Ginsburg’s replacement could change the Supreme Court for generations

The Supreme Court has been fairly evenly split between liberals and conservatives for about three decades. Neither conservatives nor liberals have had an outright majority on the court.

With the recent death of Justice Ruth Bader Ginsburg, that may be about to change.

Ginsburg’s death means President Donald Trump and Senate Republicans have an opportunity to force through a sixth conservative justice. Should they succeed in doing so, conservatives will gain a clear majority on the court for the first time in a generation. This could have devastating consequences.

When Justice Antonin Scalia, a right-wing member of the court, died in 2016, President Barack Obama chose Merrick Garland to replace him. Obama could have selected a progressive, but instead chose Garland, a very moderate jurist.

Garland would have moved the court toward the left, compared to Scalia, but as a moderate, the basic power dynamics would have remained the same.

However, Sen. Mitch McConnell, the arch-conservative Senate majority leader, made sure Obama did not get the opportunity. He refused even to allow the confirmation process to start. This unprecedented abdication of constitutional responsibility meant that Trump was able to nominate Justice Neil Gorsuch.

While underhanded, Gorsuch replacing Scalia did not change the political composition of the court.

Then Justice Anthony Kennedy retired in 2018. Kennedy was pretty close to the center and was the swing vote in many 5-4 decisions. His replacement, Justice Brett Kavanaugh, pulled the court to the right and gave conservatives a 5-4 majority for the first time in years.

Chief Justice John Roberts became the center of the court. Roberts is not a moderate, but he is not as conservative as the other four conservative justices. The court moved to the right with Kennedy’s departure, but it was not a dramatic shift.

Trump is likely to name Ginsburg’s replacement as soon as this weekend. The nominee would give conservatives a 6-3 majority and the ability to overrule Roberts’ occasional swing vote.

A Supreme Court with a 6-3 conservative majority could make several decisions with significant consequences for many of us.

A 6-3 conservative majority would likely strike down the entire Affordable Care Act. It was saved once when Roberts provided a pivotal swing vote. It is doubtful that the same thing would happen again.

Republicans have tried to repeal the act legislatively, but have failed dozens of times because they have nothing to replace it.

Repealing it through the court would be tragic. Subsidies that make health insurance would vanish. Protections for people with preexisting conditions would disappear. Hundreds of thousands would lose health insurance.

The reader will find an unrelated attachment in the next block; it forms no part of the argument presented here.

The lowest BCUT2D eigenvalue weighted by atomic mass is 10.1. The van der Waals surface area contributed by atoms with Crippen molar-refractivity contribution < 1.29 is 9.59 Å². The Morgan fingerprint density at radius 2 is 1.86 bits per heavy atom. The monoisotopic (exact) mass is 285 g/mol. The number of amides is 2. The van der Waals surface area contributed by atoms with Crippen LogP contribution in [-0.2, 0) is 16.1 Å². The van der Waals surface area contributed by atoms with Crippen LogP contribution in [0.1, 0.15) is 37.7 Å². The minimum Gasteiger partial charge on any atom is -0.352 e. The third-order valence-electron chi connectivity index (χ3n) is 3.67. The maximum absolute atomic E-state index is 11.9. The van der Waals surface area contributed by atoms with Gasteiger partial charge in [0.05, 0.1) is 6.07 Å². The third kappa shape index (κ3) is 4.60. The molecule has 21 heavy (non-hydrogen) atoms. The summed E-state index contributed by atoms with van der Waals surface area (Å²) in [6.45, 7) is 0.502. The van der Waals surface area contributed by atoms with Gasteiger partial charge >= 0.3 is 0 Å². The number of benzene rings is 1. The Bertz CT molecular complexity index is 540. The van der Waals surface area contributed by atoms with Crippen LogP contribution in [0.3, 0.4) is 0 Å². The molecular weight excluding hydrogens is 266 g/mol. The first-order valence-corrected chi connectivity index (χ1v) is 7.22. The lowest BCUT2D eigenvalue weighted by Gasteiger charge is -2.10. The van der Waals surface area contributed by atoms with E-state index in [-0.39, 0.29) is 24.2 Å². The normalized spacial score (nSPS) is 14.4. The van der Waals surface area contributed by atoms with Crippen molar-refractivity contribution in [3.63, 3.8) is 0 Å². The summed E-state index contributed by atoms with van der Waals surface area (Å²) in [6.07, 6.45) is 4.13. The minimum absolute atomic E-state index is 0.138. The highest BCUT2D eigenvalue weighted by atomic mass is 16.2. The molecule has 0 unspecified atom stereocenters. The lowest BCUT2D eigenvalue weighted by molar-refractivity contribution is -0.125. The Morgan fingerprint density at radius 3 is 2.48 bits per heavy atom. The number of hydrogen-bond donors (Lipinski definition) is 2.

Those of us living with HIV know the fear of being denied health insurance because of a preexisting condition.

Access to abortion care is another that gets a lot of news coverage. Conservatives have been doing all they can for decades to remove abortion care as an option for those who need it. Roe v. Wade’s landmark decision is likely to be overturned, and with it, most of us would no longer be able to get a legal abortion.

One of the legal arguments that underpin the Roe decision is the constitutional right to privacy (which was established in an earlier Supreme Court case, Griswold v. Connecticut). It would be tough to overturn Roe without seriously undercutting the right to privacy.

The right to privacy is a cornerstone of many of the other rights we enjoy, including marriage equality and the right to send your child to private school. The right to privacy was also foundational in throwing out laws banning sex between people of the same gender.

Overturning Roe would be disastrous for reproductive justice, and the ripple effects could be devastating.

Civil rights laws, voting rights laws, environmental laws, immigration laws, affirmative action programs and so much more are on the chopping block.

Beyond McConnell’s extreme hypocrisy, shown by creating one set of rules for a Democratic president and another for a Republican president, the consequences of a 6-3 conservative majority are dire.

There is hope, but only if enough people, especially people with Republican senators, demand the vote on Ginsburg’s replacement be held after the inauguration.

There cannot be one set of rules for Democrats and another for Republicans. McConnell cannot continuously move the goal posts, ensuring he always wins. It’s not fair, it’s not moral, and it’s not just.

It remains to be seen if enough people will join the call to honor Ginsburg’s last wish, that whoever wins in November’s election be allowed to replace her.

You can help. Call your senators today. Call them again tomorrow. Get friends to call. The Capitol Switchboard is (202) 224-3121. Just ask to speak with your senator’s office, and they’ll connect you through.